Gruppen was a thrilling, bristly thing: that incredible RISE UP RISE UP in the brass sections shortly before the end, pinpricked moments later by the coincidental Simpsons interval the guitarist somehow played with a straight face. The premiered pieces both suffered, I assumed, from my seat at around nine o'clock to the stage, the electronic piece in particular proving (like the dark storm of SunnO)))'s ritual falling apart at last year's Nightmare Before Christmas, witnessed from the front of the stage) almost unbearable, but there was something magical in its final grinding moments. Kontakte was simply joy and catastrophe, the electronic treatments making me realise what a solid line there is between this and things as important to me as Squarepusher's Music Is Rotted One Note. Stimmung, meanwhile, was simply something Other altogether. I was sitting a bit nearer the stage this time. I remember being shocked when I realised it had begun. I remember wishing that I could sing with them. I remember ... everything, actually. There is a wholeness to the piece, to the performance. The way a Name is introduced and spreads chattering through the singers as if they are remembering it happily for the first time...

Actually, yes: I spent much of the following Monday defending Bill Drummond's The17 project to a couple of people who'd taken umbrage at his perceived rejection of recorded music. There's something there, too, something about what he writes in the first The17 Score - "You only remember that it had existed and that it had been important to you and your civilisation. And you long to hear it once more." - but I couldn't say what it is. I don't think I have the words yet, or the living.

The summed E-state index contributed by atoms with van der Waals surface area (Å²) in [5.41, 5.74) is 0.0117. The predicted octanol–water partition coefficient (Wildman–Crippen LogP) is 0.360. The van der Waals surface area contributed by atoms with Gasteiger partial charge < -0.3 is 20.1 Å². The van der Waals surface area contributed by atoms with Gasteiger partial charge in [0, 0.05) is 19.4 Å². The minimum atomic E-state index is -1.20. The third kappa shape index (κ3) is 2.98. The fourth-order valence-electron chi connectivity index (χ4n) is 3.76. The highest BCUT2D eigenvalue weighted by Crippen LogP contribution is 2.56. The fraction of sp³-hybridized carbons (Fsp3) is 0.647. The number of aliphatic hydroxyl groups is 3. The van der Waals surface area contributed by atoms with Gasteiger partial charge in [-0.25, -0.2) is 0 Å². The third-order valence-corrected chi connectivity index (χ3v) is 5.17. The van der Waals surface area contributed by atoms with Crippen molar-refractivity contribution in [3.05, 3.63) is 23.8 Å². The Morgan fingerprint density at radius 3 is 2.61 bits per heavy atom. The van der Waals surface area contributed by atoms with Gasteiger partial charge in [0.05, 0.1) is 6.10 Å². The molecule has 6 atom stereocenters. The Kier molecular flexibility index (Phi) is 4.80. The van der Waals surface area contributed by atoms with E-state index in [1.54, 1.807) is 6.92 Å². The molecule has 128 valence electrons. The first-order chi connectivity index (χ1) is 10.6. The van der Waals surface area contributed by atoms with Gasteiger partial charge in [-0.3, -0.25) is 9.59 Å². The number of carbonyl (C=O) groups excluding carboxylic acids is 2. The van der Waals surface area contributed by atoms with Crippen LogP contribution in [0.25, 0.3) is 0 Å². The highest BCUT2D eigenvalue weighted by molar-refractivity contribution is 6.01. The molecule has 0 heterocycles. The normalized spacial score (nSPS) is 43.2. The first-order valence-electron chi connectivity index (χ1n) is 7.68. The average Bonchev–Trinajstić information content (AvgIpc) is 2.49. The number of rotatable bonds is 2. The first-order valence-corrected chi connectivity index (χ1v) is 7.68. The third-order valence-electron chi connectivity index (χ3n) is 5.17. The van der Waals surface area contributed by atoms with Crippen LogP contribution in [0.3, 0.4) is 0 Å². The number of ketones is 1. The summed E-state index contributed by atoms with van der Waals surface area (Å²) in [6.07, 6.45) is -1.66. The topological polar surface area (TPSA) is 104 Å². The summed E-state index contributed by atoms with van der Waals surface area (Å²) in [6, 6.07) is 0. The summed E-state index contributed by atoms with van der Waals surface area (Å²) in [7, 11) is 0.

All of this you know, since you were there too. However, I think there's a good probability that this only happened to me because of you - as with many of my important musical experiences of the last three years or so: Escalator, The United States of America, The Brotherhood of Breath, Robert Wyatt, Scott Walker, Chill Out itself - and not having any other means of contact, I wanted to say 'thank you' somehow. So, regardless of how bloody daft or fawning I appear: thank you.

Marcello Carlin said...

Hey, no worries; your reactions and comments are never bloody daft, indeed very much the antithesis of "daft" when that adjective is used in the wrong, non-fun sense!

And certainly such comments go a considerable way towards reminding me why I carry on with writing this blog and also writing elsewhere on the internet; the hope that my words are strong and convincing enough to encourage readers to find out more about the music I write about for themselves (which is the main reason why I haven't made this an mp3 blog, even though I've had scores of emails asking that I do - the idea is to see whether my writing can stand up well enough on its own and convey the character of the music under - examination? No, too much of the laboratory there - celebration is a far more fitting term.

Your words too are richly evocative of the events of last Saturday and I can only concur that the cumulative sensory impact of all these exchanges - the gradually cohering conversation, as though they are the first human beings learning to speak, the shared joy when they find and build on their new common language. I don't know whether you were at the Messiaen Prom the weekend before but that was similarly overwhelming, albeit in a decidedly different way.

There are things I'm itching to say and write about The17 but I suspect writing about what they're doing may well be missing the point. Perhaps I ought to be singing with them...